Introduction: engaging feminist activist ethnography transnationally
Christa Craven (College of Wooster)
Paper short abstract:
This paper will introduce the panel by reflecting on Dána-Ain Davis & my vision for our recent edited collection Feminist Activist Ethnography: Counterpoints to Neoliberalism in North America and consider possibilities for expanding feminist activist ethnography transnationally.
Paper long abstract:
As a co-editor of the recent edited collection that this panel centers around, Feminist Activist Ethnography: Counterpoints to Neoliberalism in North America (with Dána-Ain Davis, Lexington Books 2013), this introductory paper will reflect on key decisions that were made as we edited this volume, highlighting the central contributions of feminists of color throughout the collection. The collection also benefits from the insights of feminist scholars across a range of professional positions: from the cutting-edge work of feminist graduate students to that of seasoned ethnographers who have watched neoliberalism emerge over the past few decades with a keen and critical eye. I will ultimately argue that feminist ethnographers—those featured in this collection, on this panel, and beyond—are in a key position to reassert the central feminist connections between theory, methods, and activism. Although the focus of our collection was on North America (a geographical area of study frequently ignored or dismissed by anthropologists), I contend that considering the possibilities, the challenges, and the promise of feminist activist ethnography transnationally is vital to the future of our discipline. As the panel abstract queries: What are the possibilities (and challenges) that exist for feminist ethnography transnationally, 25 years after initial debates emerged about reflexivity, objectivity, reductive individualism, and the social relevance of activist scholarship? How can feminist ethnography intensify efforts towards social justice in the face of global neoliberalism? This panel will offer an important opportunity to consider these questions outside of a North American context.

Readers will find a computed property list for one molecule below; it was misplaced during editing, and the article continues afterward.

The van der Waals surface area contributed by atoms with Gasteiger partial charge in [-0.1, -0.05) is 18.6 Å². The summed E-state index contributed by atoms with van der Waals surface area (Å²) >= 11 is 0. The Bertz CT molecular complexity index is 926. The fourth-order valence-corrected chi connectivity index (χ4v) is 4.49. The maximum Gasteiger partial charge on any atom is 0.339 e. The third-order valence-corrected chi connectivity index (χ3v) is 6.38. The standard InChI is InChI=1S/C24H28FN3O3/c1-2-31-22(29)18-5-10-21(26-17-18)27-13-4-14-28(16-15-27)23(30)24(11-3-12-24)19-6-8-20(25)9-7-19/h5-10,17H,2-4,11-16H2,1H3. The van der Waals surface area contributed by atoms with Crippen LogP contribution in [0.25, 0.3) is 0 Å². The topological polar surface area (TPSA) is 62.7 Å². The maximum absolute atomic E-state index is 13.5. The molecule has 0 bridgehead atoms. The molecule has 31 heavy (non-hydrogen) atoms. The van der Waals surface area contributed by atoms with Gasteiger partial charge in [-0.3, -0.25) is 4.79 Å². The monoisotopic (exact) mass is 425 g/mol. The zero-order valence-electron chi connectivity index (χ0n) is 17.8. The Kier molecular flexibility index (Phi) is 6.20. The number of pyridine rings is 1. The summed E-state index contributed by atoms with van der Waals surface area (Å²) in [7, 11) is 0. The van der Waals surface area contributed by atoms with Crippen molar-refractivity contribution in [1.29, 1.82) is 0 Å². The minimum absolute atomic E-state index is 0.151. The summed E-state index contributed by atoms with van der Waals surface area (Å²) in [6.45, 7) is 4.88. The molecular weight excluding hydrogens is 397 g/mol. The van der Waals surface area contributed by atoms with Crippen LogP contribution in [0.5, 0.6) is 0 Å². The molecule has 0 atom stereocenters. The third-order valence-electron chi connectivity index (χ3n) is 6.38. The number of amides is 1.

Feminist activist ethnography and social change